If the judge panel can compile a bunch of rules of this form it can be considered to be the policy when evaluating students. In fuzzy logic vocabulary we call it a fuzzy rulebase. It is important to note that a fuzzy rulebase need not be exhaustive (meaning that it does not have to cover all possible combinations of scenarios). It is sufficient to come up with a rulebase that covers the problem domain to a satisfactory level. Once the rulebase is fed to a fuzzy logic system it is capable of answering questions such as “If the student’s math grade is 3 (in a scale of 1 to 5), English grade is 2 and music grade is 3, should we pass him?”. This is all one needs to understand to use a fuzzy logic library. Inner workings of the theory on how it really derives the answer based on rulebase are beyond the scope of a blog post. Also I think that 90% of readers would be happy to learn that the math bullshit is going to end from here.

Application of fuzzy logic into our location detection problem

Let me repeat our problem; we receive location coordinates in iPad with varying frequencies and tolerance levels. By looking at tolerance values and location coordinate frequency, we need to determine whether the device is in high accuracy or low accuracy location detection mode at a given time. We decided to determine the location detection mode every 30 seconds. At each 30 second boundary we used location coordinate values received within the last 30 seconds to determine the mode. All location related processing for the next 30 seconds are performed with respect to this newly figured out mode. For instance, if we decide that the device is operating in high accuracy location detection mode, we assume that the device operates in the same mode until we perform the evaluation after another 30 seconds. For this, we used following two parameters as inputs in the problem.

  • Tolerance values for best two location coordinates (coordinates with lowest tolerance values) within past 30 seconds
  • Number of location coordinate values received within past 30 seconds (highest possible value is 30 as we configure the device to receive location coordinates every second. However, when in low accuracy mode, number of coordinates received within 30 seconds is way less than 30).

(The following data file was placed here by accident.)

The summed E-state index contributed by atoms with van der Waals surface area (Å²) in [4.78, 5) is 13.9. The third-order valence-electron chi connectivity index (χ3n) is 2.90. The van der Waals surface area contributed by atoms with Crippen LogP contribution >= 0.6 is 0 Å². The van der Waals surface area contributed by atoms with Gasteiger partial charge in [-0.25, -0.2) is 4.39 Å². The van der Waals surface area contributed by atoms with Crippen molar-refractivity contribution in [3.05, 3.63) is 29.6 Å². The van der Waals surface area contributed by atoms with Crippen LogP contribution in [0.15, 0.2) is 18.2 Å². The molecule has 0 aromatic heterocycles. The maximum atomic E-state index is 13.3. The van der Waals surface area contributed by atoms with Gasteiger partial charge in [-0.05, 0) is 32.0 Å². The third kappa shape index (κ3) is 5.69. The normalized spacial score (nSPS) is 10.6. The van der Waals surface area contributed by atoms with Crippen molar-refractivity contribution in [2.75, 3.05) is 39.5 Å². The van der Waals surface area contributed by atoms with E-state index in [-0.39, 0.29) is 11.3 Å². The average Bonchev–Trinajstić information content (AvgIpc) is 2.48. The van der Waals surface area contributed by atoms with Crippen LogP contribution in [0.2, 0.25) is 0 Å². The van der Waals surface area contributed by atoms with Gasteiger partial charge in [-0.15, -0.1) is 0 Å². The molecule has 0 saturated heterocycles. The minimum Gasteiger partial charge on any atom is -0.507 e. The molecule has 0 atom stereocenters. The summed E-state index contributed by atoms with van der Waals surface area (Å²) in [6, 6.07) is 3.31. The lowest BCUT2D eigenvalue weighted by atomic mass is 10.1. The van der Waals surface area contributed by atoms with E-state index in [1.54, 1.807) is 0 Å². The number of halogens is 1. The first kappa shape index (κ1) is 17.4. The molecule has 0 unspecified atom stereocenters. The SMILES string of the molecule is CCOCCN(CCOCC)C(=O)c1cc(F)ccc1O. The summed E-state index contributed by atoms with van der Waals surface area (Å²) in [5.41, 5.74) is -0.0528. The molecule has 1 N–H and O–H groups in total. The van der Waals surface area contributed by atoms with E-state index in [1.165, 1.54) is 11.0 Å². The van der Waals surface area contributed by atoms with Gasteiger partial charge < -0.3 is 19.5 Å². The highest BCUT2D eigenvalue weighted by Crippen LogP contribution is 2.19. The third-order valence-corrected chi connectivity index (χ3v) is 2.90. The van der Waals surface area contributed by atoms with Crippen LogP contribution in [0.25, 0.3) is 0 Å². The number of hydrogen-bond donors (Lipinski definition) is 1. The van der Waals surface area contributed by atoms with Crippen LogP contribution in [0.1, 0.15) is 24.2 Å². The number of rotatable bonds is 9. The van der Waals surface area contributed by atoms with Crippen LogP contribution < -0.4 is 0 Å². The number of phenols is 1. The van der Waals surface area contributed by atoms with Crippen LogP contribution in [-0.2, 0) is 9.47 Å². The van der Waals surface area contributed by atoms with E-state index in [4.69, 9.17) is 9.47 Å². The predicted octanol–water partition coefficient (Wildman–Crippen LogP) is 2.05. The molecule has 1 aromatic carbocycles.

We defined each of the 3 inputs to take values within a universe with 5 fuzzy sets: VERY LOW (VL), LOW (L), MEDIUM (M), HIGH (H) & VERY HIGH (VH). Then we worked out a bunch of fuzzy rules using these inputs and fuzzy sets. Rules are derived using gut feeling decisions on the domain. Following figure shows a part of the rulebase we constructed.


We defined each of the 3 inputs to take values within a universe with 5 fuzzy sets: VERY LOW (VL), LOW (L), MEDIUM (M), HIGH (H) & VERY HIGH (VH). Then we worked out a bunch of fuzzy rules using these inputs and fuzzy sets. Rules are derived using gut feeling decisions on the domain. Following figure shows a part of the rulebase we constructed.

At run time we determine numerical values of our 3 input parameters. An example input set can be:

  • tolerence1 = 10 meters, tolerence2 = 25 meters, reading count = 20

Using the rulebase, fuzzy logic system is capable of deriving an answer to the question “Which location detection mode the device is currently operating in?”. Our experimental results were exciting. With the aid of fuzzy logic we arrived at a sensible solution that provides accurate results to a problem that is almost unsolvable using conventional crisp logic. Our app is now in AppStore as the most popular navigation app in Norwegian market.

Image sources: 1, 2, 3

A Logic that Urinates (Part I)

It is said, in North Korea, children are taught that their loving ex-leader Kim Jong Il did not even have to urinate because he was so pure. No excrement generated in his body due to his super-human purity. As a software engineer I think that most of our code behaves also like Kim Jong Il. Our code is ultra pure so that it surpasses every contingency in general human discourse occurring due to imprecision and vagueness. For instance, the statement start_time = 3 in a computer program literally means it while in human conversation “The event starts at 3” does not imply a rigid spontaneity. In a statement like the latter, we humans implicitly agree that the start time can fall within an acceptable time window centered around 3. In any society, a deviation of few seconds will be accepted. However, the program would not accept 3.0001 or 2.998.

This behavior with programs generally works. If you are developing accounting software, you probably don’t want to jeopardize your program logic with vagueness in human thinking. In fact lot of practices are involved in software delivery (such as manual testing, unit testing and code quality analysis) to cut the crap introduced by humanness and make the software as pure as Kim Jong Il. However, there are cases that a programmer is left with no other option but to stretch boundaries of his thinking a little further than the psychotic notion of purity and to get along with the real world while encountering its inevitable vagueness. Following is an example from a recent programming experience of mine.

Recently we implemented an iPad navigation app for a leading Norwegian GIS (Geographic Information Systems) company. The app is intended to help people when going on boat rides by providing specialized maps. In addition to this main purpose it is bundled with lot of other useful features such as path tracking, geo-fencing, geo-coding, social media sharing, etc.